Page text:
Why is it called evaporated milk?

Evaporated milk gets its name from the way it’s made. It’s not actually condensed milk, which has sugar added to it. Instead, evaporated milk is simply cow’s milk that has had about 60% of its water removed through evaporation. This process leaves behind a thicker, richer milk that is shelf-stable and can be used in a variety of recipes.

Here’s a breakdown of the name:

  • Evaporated: This refers to the process of removing water from the milk.
  • Milk: This is the type of liquid that is being evaporated.

So, why is it called evaporated milk and not just “thickened milk” or “concentrated milk”?

  • Historical context: Evaporated milk was first developed in the mid-1800s as a way to preserve milk without refrigeration. At the time, there was no way to keep milk fresh for long periods, so it would often spoil quickly. Evaporated milk solved this problem by removing the water from the milk, which made it less likely to spoil.
  • Marketing: The name “evaporated milk” was also chosen for marketing reasons. It was a way to differentiate this new product from fresh milk and to highlight its longer shelf life.

Over time, the name “evaporated milk” has stuck, even though it is no longer the only way to preserve milk. Today, evaporated milk is still a popular ingredient in many recipes, and it is a convenient option for people who want to keep milk on hand without having to worry about it spoiling.

Additional information about evaporated milk:

  • Evaporated milk is available in both whole milk and low-fat varieties.
  • It has a slightly caramelized flavor due to the heating process.
  • Evaporated milk can be used in a variety of recipes, including soups, sauces, desserts, and even coffee.
  • To use evaporated milk as a substitute for fresh milk, add 1 1/2 parts water to 1 part evaporated milk.
  • Evaporated milk can be stored unopened at room temperature for up to a year. Once opened, it should be refrigerated and used within 3-5 days.


The name “evaporated milk” accurately reflects the way this product is made. It is a simple and descriptive name that has been used for over 150 years. Evaporated milk is a versatile ingredient that can be used in a variety of recipes, and it is a convenient option for people who want to keep milk on hand without having to worry about it spoiling.

But what even is evaporated milk?

Evaporated milk is a dairy product that is made by removing approximately 60% of the water from cow’s milk through a slow heating process, as the name suggests. After the water is eliminated, the mixture, consisting of approximately 7% fat, is homogenized into an emulsion and subsequently canned and sterilized.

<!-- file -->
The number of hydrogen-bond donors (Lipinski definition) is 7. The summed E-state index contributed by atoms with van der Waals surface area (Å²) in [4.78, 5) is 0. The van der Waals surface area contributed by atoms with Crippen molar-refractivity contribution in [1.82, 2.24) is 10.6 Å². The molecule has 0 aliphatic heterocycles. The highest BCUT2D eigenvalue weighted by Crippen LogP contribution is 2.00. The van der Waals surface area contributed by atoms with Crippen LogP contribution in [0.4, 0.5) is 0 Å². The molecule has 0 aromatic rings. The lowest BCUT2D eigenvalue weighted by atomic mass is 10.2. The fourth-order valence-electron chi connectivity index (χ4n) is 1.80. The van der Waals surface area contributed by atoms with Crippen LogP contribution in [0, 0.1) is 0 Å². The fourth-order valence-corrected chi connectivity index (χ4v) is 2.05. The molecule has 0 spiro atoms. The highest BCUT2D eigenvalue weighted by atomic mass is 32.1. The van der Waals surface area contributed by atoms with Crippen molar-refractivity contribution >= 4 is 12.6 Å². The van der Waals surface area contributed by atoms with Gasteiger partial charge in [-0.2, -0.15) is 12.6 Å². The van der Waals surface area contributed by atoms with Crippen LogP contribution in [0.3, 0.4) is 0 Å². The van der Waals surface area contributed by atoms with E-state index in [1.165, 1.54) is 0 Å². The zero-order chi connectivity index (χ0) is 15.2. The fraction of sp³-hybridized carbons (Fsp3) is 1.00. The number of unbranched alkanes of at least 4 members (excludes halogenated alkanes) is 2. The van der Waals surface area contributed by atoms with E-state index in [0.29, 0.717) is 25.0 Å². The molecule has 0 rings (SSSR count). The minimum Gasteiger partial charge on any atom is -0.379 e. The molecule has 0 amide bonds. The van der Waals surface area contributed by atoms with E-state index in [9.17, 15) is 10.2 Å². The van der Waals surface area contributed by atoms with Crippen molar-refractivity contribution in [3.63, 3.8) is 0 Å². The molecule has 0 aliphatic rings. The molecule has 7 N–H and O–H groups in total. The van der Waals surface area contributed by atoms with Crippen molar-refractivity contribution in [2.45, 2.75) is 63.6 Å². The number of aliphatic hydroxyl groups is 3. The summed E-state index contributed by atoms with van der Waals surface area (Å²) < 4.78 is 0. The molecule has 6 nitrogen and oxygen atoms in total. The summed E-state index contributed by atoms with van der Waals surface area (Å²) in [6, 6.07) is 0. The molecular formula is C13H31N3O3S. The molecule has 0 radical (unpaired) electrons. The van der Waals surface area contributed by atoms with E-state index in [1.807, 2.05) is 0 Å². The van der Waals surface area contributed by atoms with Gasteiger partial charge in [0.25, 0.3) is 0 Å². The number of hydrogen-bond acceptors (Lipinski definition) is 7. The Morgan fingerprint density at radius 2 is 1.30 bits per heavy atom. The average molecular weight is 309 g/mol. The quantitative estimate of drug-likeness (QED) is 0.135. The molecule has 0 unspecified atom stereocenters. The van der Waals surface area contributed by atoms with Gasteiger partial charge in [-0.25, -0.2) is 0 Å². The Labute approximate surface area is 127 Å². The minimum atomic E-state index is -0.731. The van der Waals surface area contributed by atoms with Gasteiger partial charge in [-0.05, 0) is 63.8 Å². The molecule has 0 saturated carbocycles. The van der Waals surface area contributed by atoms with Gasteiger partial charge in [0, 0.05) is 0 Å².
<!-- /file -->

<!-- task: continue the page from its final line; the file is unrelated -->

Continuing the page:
This multi-step process was developed over several decades through a number of breakthroughs rather than just by chance or with the wave of an industrial magic wand.

Like instant coffee, Cheetos, and M&M’s, evaporated milk was also a by-product of war. As Napoleon’s conquests spread across Europe in the late 18th and early 19th centuries, easily transportable and spoil-resistant food became imperative to feeding his expansive army. But technology was lagging far behind the emperor’s ambitions. So, according to the Evaporated Milk Association’s archives, the French government announced a lofty prize of 12,000 Francs to anyone who could devise a method to successfully extend the life cycle of food.

The first version of evaporated milk was invented on January 30, 1810, by confectioner Nicholas Appert, who spent 15 years experimenting in his small Parisian kitchen. His method was to “boil a given quantity of milk to one third its original bulk by boiling in an open kettle,” cork the bottle, and reheat it in a hot water bath before sealing it. The archives point out that Appert’s invention was notable not only for its novelty but also for the fact that, despite his lack of knowledge about microbiology, he effectively pasteurized milk long before Louis Pasteur did.

The beginning of the gradual transition from Appert’s evaporated milk to the canned variety that is sold in stores today The next stage of development began in 1853 with the patent application for milk evaporation in a vacuum made by an American inventor by the name of Gail Borden. Using this technique, Borden made sweetened condensed milk from evaporated milk and sugar, which was a crucial field ration during the American Civil War, among other conflicts.